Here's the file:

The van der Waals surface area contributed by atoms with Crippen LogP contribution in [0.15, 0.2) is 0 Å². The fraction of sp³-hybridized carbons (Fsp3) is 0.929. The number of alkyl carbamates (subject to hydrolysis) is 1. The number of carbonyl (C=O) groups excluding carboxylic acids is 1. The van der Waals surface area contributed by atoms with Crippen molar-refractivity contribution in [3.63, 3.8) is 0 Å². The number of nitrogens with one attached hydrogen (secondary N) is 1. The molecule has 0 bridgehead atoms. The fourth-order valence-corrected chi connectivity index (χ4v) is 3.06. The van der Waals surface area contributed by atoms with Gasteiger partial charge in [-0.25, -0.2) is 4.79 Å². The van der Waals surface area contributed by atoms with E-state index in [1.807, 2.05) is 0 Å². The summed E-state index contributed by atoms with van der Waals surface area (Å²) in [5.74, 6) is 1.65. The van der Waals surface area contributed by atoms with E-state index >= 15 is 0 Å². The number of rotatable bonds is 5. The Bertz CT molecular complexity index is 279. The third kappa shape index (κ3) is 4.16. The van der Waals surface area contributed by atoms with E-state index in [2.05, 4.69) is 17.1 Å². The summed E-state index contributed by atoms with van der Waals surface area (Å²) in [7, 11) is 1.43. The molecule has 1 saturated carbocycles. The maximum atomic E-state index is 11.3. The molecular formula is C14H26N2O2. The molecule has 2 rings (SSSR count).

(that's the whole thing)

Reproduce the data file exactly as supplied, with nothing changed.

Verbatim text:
The van der Waals surface area contributed by atoms with Crippen LogP contribution in [0.15, 0.2) is 0 Å². The fraction of sp³-hybridized carbons (Fsp3) is 0.929. The number of alkyl carbamates (subject to hydrolysis) is 1. The number of carbonyl (C=O) groups excluding carboxylic acids is 1. The van der Waals surface area contributed by atoms with Crippen molar-refractivity contribution in [3.63, 3.8) is 0 Å². The number of nitrogens with one attached hydrogen (secondary N) is 1. The molecule has 0 bridgehead atoms. The fourth-order valence-corrected chi connectivity index (χ4v) is 3.06. The van der Waals surface area contributed by atoms with Gasteiger partial charge in [-0.25, -0.2) is 4.79 Å². The van der Waals surface area contributed by atoms with E-state index in [1.807, 2.05) is 0 Å². The summed E-state index contributed by atoms with van der Waals surface area (Å²) in [5.74, 6) is 1.65. The van der Waals surface area contributed by atoms with E-state index >= 15 is 0 Å². The number of rotatable bonds is 5. The Bertz CT molecular complexity index is 279. The third kappa shape index (κ3) is 4.16. The van der Waals surface area contributed by atoms with E-state index in [2.05, 4.69) is 17.1 Å². The summed E-state index contributed by atoms with van der Waals surface area (Å²) in [7, 11) is 1.43. The molecule has 1 saturated carbocycles. The maximum atomic E-state index is 11.3. The molecular formula is C14H26N2O2. The molecule has 2 rings (SSSR count).